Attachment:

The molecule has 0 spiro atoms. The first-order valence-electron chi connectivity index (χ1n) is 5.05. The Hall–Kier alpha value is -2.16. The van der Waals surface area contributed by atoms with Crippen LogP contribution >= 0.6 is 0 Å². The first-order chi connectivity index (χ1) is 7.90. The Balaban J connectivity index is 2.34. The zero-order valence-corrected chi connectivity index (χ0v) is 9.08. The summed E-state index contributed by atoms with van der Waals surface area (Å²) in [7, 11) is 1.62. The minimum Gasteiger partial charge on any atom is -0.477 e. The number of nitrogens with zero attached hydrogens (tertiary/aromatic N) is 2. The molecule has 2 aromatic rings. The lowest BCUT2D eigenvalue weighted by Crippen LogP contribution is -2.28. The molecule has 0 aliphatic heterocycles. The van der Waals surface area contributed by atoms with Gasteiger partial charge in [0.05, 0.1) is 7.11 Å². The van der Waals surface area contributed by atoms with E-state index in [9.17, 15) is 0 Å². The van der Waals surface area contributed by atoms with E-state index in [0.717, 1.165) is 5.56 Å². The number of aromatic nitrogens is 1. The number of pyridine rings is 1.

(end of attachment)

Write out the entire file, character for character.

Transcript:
The molecule has 0 spiro atoms. The first-order valence-electron chi connectivity index (χ1n) is 5.05. The Hall–Kier alpha value is -2.16. The van der Waals surface area contributed by atoms with Crippen LogP contribution >= 0.6 is 0 Å². The first-order chi connectivity index (χ1) is 7.90. The Balaban J connectivity index is 2.34. The zero-order valence-corrected chi connectivity index (χ0v) is 9.08. The summed E-state index contributed by atoms with van der Waals surface area (Å²) in [7, 11) is 1.62. The minimum Gasteiger partial charge on any atom is -0.477 e. The number of nitrogens with zero attached hydrogens (tertiary/aromatic N) is 2. The molecule has 2 aromatic rings. The lowest BCUT2D eigenvalue weighted by Crippen LogP contribution is -2.28. The molecule has 0 aliphatic heterocycles. The van der Waals surface area contributed by atoms with Gasteiger partial charge in [0.05, 0.1) is 7.11 Å². The van der Waals surface area contributed by atoms with E-state index in [9.17, 15) is 0 Å². The van der Waals surface area contributed by atoms with E-state index in [0.717, 1.165) is 5.56 Å². The number of aromatic nitrogens is 1. The number of pyridine rings is 1.